The outbreak got so bad that the Hawaii Supreme Court ordered the release of certain inmates and prisoners – a move that was unpopular with community critics who thought the move could have been avoided if PSD had been more proactive.
HGEA was also one of the critics who called for changes to the health department. The union filed a complaint in early August alleging that there are only 15 epidemiological specialists on Oahu and three on the neighboring islands to track thousands of potential COVID-19 cases.
National recommendations for contact tracers vary, but based on population size, some experts have estimated that Hawaii should have between 420 and 564 contact tracers responding to the pandemic.
The complaint alleged that union members were not only overburdened, but that some epidemiological specialists had to conduct smearings and outreach procedures without official guidelines, protocols or adequate training on site.
Rumors that Anderson was leaving the department began circulating in mid-August when sources close to the Department of Health said he was on private leave.
He was absent when Governor David Ige held the first of several media meetings to deal with complaints about contract prosecution. But he was back at work after just taking what the health department had as a few days off “to rest and recharge.”
“It has been an honor and a pleasure for me to serve as Director under Governor Ige along with Nolan and my other cabinet colleagues. In my retirement, I look forward to doing a lot more fishing and horse riding with my wife, Debbie, ”Anderson said in a statement today.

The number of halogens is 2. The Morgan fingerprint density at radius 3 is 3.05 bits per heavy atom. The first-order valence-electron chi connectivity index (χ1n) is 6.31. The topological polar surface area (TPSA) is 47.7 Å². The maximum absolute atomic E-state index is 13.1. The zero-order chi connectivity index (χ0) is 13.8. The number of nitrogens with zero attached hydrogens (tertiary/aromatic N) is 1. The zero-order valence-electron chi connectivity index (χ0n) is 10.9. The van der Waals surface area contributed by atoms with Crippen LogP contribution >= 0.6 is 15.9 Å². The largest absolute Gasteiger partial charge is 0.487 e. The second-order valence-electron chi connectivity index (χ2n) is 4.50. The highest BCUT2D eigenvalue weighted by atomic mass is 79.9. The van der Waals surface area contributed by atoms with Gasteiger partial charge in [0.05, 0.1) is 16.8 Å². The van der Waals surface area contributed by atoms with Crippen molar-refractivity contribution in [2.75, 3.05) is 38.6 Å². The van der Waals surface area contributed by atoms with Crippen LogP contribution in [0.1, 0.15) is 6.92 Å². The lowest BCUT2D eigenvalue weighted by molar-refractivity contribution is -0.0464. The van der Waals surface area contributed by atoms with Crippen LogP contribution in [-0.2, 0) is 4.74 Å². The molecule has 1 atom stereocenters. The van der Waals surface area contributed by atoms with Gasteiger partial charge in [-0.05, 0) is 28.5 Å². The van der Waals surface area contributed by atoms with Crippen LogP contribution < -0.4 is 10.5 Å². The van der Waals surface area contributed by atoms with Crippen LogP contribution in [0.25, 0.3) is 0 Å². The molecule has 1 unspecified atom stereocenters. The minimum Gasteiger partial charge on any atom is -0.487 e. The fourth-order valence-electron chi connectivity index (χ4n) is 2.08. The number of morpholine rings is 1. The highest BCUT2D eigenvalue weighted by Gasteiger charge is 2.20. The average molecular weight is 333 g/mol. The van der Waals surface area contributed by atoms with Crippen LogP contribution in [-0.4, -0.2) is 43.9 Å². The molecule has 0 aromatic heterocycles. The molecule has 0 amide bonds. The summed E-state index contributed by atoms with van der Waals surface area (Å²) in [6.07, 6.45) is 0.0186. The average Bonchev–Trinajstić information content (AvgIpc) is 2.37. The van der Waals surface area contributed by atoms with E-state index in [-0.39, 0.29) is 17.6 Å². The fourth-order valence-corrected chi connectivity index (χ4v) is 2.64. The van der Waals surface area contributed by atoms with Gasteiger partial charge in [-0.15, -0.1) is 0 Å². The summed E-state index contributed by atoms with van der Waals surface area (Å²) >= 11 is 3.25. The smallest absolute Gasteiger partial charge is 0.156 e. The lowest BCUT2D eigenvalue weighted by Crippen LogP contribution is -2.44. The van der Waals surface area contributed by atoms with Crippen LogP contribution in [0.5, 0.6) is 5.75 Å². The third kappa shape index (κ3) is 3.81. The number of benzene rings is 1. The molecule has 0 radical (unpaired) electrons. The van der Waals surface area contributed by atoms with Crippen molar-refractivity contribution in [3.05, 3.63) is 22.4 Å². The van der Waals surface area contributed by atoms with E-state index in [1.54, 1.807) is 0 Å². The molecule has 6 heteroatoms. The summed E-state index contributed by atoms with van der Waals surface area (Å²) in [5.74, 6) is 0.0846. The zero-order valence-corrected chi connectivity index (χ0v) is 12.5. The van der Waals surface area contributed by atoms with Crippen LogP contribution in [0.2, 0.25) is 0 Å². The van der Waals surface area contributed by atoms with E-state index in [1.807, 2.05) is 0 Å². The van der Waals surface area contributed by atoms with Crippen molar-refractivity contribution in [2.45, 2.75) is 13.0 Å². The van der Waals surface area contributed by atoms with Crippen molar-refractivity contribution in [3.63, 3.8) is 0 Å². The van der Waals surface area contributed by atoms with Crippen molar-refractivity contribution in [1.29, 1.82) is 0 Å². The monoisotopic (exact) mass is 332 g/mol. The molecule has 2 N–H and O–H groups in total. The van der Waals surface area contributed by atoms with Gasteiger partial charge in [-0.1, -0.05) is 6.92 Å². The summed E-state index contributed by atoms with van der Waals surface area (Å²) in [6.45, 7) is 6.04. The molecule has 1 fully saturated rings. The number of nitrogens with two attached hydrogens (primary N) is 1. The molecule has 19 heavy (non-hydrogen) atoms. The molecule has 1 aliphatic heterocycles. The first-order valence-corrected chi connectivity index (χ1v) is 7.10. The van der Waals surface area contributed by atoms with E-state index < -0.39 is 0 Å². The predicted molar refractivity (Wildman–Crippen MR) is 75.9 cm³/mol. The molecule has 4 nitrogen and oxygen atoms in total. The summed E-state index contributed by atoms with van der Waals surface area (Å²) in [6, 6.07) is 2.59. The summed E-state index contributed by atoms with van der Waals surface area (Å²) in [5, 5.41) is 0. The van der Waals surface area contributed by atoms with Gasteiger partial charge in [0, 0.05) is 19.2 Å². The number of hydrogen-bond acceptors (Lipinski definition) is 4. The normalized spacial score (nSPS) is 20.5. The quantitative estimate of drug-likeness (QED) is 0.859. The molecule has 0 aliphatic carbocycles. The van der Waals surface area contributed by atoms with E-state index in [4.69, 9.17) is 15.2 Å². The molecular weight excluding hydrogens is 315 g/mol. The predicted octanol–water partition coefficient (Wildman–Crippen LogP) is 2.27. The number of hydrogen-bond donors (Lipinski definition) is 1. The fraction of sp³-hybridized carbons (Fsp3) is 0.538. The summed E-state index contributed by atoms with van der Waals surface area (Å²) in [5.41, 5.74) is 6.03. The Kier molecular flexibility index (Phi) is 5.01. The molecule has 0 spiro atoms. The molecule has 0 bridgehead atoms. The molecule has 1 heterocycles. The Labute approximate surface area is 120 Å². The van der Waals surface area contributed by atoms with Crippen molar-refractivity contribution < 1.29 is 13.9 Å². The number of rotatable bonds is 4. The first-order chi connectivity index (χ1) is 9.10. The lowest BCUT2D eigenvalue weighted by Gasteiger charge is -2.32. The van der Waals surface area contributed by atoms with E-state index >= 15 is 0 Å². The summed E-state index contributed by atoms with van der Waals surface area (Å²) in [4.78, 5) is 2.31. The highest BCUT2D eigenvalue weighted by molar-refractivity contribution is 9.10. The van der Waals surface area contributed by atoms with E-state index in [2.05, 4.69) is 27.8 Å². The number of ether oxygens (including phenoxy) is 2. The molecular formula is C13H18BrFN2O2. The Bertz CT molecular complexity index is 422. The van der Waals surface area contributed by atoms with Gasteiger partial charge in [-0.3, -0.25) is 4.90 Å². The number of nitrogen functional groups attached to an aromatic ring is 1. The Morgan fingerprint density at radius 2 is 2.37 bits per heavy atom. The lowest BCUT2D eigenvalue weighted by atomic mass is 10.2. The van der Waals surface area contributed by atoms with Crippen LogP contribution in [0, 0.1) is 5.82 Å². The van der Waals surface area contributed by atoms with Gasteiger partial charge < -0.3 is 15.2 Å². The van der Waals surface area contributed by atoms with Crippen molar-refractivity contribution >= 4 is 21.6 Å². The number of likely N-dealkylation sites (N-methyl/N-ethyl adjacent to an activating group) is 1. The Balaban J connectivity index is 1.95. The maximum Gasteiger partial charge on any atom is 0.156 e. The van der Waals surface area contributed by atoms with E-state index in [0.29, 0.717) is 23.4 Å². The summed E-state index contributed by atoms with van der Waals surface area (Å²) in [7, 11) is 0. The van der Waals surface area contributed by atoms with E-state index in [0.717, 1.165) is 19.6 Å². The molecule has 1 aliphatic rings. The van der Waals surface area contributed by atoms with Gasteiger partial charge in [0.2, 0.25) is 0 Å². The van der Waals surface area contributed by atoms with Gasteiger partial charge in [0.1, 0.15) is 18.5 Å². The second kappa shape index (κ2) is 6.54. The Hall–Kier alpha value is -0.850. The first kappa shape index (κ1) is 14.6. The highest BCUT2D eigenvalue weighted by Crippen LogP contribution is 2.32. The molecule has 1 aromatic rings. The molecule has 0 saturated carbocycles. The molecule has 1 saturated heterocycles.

Ray Vara, President and CEO of Hawaii Pacific Health and a member of the House Select Committee for Economic and Financial Preparedness for COVID-19, told the committee today about Anderson’s retirement: “We think this is probably a good start for no other reason is considered to restore public confidence. But we also know that it goes deeper.
“It is a cultural issue, it is a culture of leadership, it is a culture of action orientation, it is a culture of responsibility and it is a culture of (lack of) transparency. Unless we see significant changes in this overall culture beyond just leading individuals, I believe we will still struggle. So we will keep pushing this issue and keep calling for these immediate changes. “
US Representative Tulsi Gabbard was one of the first critics to call for Anderson’s dismissal in April. She renewed her efforts after the HGEA complaint was fired.